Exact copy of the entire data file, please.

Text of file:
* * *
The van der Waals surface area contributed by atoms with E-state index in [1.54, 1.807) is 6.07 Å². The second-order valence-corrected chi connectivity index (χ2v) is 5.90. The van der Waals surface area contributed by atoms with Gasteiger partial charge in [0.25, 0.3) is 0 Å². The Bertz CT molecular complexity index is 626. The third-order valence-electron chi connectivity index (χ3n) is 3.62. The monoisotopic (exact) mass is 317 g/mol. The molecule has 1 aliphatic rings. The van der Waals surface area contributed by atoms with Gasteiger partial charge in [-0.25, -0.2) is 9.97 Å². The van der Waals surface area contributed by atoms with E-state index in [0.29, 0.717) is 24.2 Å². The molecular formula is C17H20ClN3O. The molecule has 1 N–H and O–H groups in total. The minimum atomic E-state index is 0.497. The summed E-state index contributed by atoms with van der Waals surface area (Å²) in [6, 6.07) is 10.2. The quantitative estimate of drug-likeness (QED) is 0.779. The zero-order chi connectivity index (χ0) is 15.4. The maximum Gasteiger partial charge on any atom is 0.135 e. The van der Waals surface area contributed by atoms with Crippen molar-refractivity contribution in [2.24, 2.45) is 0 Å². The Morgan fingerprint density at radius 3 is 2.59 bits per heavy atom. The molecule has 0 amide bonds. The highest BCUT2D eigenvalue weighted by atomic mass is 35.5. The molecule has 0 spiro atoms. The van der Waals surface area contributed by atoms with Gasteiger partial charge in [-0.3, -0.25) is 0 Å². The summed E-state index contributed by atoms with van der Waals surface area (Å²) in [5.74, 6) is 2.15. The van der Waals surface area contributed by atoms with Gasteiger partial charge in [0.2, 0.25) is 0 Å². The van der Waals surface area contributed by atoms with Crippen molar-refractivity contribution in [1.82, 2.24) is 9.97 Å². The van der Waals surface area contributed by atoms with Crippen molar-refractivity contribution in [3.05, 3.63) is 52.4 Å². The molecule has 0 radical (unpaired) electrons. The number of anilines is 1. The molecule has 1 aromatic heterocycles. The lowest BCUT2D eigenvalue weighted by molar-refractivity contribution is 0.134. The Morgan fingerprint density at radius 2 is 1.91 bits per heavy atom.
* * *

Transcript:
The van der Waals surface area contributed by atoms with E-state index in [1.54, 1.807) is 6.07 Å². The second-order valence-corrected chi connectivity index (χ2v) is 5.90. The van der Waals surface area contributed by atoms with Gasteiger partial charge in [0.25, 0.3) is 0 Å². The Bertz CT molecular complexity index is 626. The third-order valence-electron chi connectivity index (χ3n) is 3.62. The monoisotopic (exact) mass is 317 g/mol. The molecule has 1 aliphatic rings. The van der Waals surface area contributed by atoms with Gasteiger partial charge in [-0.25, -0.2) is 9.97 Å². The van der Waals surface area contributed by atoms with E-state index in [0.29, 0.717) is 24.2 Å². The molecular formula is C17H20ClN3O. The molecule has 1 N–H and O–H groups in total. The minimum atomic E-state index is 0.497. The summed E-state index contributed by atoms with van der Waals surface area (Å²) in [6, 6.07) is 10.2. The quantitative estimate of drug-likeness (QED) is 0.779. The zero-order chi connectivity index (χ0) is 15.4. The maximum Gasteiger partial charge on any atom is 0.135 e. The van der Waals surface area contributed by atoms with Crippen molar-refractivity contribution in [2.24, 2.45) is 0 Å². The Morgan fingerprint density at radius 3 is 2.59 bits per heavy atom. The molecule has 0 amide bonds. The highest BCUT2D eigenvalue weighted by atomic mass is 35.5. The molecule has 0 spiro atoms. The van der Waals surface area contributed by atoms with Gasteiger partial charge in [-0.3, -0.25) is 0 Å². The summed E-state index contributed by atoms with van der Waals surface area (Å²) in [5.74, 6) is 2.15. The van der Waals surface area contributed by atoms with Gasteiger partial charge in [0.2, 0.25) is 0 Å². The van der Waals surface area contributed by atoms with Crippen molar-refractivity contribution in [1.82, 2.24) is 9.97 Å². The van der Waals surface area contributed by atoms with Crippen molar-refractivity contribution in [3.05, 3.63) is 52.4 Å². The molecule has 0 radical (unpaired) electrons. The number of anilines is 1. The molecule has 1 aromatic heterocycles. The lowest BCUT2D eigenvalue weighted by molar-refractivity contribution is 0.134. The Morgan fingerprint density at radius 2 is 1.91 bits per heavy atom.